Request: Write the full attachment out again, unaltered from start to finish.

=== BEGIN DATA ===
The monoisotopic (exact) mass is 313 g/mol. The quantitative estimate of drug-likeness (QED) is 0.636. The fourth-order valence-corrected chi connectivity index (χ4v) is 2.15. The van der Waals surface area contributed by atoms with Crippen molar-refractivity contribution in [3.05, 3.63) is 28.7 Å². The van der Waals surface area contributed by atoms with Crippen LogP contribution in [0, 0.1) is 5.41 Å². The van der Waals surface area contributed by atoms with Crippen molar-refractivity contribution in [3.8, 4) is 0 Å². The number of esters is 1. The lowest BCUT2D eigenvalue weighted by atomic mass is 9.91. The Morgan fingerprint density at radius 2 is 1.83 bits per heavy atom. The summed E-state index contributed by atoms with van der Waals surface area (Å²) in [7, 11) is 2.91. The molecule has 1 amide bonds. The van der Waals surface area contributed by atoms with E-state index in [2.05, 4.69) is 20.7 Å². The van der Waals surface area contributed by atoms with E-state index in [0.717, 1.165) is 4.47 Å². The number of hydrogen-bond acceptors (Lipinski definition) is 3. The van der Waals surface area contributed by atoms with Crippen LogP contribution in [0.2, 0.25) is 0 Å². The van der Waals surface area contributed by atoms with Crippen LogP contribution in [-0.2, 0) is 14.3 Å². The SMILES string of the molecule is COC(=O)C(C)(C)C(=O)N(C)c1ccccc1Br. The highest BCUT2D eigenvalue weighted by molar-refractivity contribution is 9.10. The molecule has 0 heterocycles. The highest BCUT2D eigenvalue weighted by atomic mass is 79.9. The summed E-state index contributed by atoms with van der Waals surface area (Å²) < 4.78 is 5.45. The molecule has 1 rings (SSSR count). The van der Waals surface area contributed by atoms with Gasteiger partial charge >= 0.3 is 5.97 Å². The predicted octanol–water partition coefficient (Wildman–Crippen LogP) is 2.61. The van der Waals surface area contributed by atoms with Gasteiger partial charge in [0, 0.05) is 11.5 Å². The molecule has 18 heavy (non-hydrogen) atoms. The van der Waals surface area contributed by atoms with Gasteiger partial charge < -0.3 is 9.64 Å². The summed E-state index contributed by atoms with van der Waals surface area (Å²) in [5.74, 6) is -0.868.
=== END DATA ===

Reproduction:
The monoisotopic (exact) mass is 313 g/mol. The quantitative estimate of drug-likeness (QED) is 0.636. The fourth-order valence-corrected chi connectivity index (χ4v) is 2.15. The van der Waals surface area contributed by atoms with Crippen molar-refractivity contribution in [3.05, 3.63) is 28.7 Å². The van der Waals surface area contributed by atoms with Crippen LogP contribution in [0, 0.1) is 5.41 Å². The van der Waals surface area contributed by atoms with Crippen molar-refractivity contribution in [3.8, 4) is 0 Å². The number of esters is 1. The lowest BCUT2D eigenvalue weighted by atomic mass is 9.91. The Morgan fingerprint density at radius 2 is 1.83 bits per heavy atom. The summed E-state index contributed by atoms with van der Waals surface area (Å²) in [7, 11) is 2.91. The molecule has 1 amide bonds. The van der Waals surface area contributed by atoms with E-state index in [2.05, 4.69) is 20.7 Å². The van der Waals surface area contributed by atoms with E-state index in [0.717, 1.165) is 4.47 Å². The number of hydrogen-bond acceptors (Lipinski definition) is 3. The van der Waals surface area contributed by atoms with Crippen LogP contribution in [0.2, 0.25) is 0 Å². The van der Waals surface area contributed by atoms with Crippen LogP contribution in [-0.2, 0) is 14.3 Å². The SMILES string of the molecule is COC(=O)C(C)(C)C(=O)N(C)c1ccccc1Br. The highest BCUT2D eigenvalue weighted by molar-refractivity contribution is 9.10. The molecule has 0 heterocycles. The highest BCUT2D eigenvalue weighted by atomic mass is 79.9. The summed E-state index contributed by atoms with van der Waals surface area (Å²) < 4.78 is 5.45. The molecule has 1 rings (SSSR count). The van der Waals surface area contributed by atoms with Gasteiger partial charge >= 0.3 is 5.97 Å². The predicted octanol–water partition coefficient (Wildman–Crippen LogP) is 2.61. The van der Waals surface area contributed by atoms with Gasteiger partial charge in [0, 0.05) is 11.5 Å². The molecule has 18 heavy (non-hydrogen) atoms. The van der Waals surface area contributed by atoms with Gasteiger partial charge < -0.3 is 9.64 Å². The summed E-state index contributed by atoms with van der Waals surface area (Å²) in [5.74, 6) is -0.868.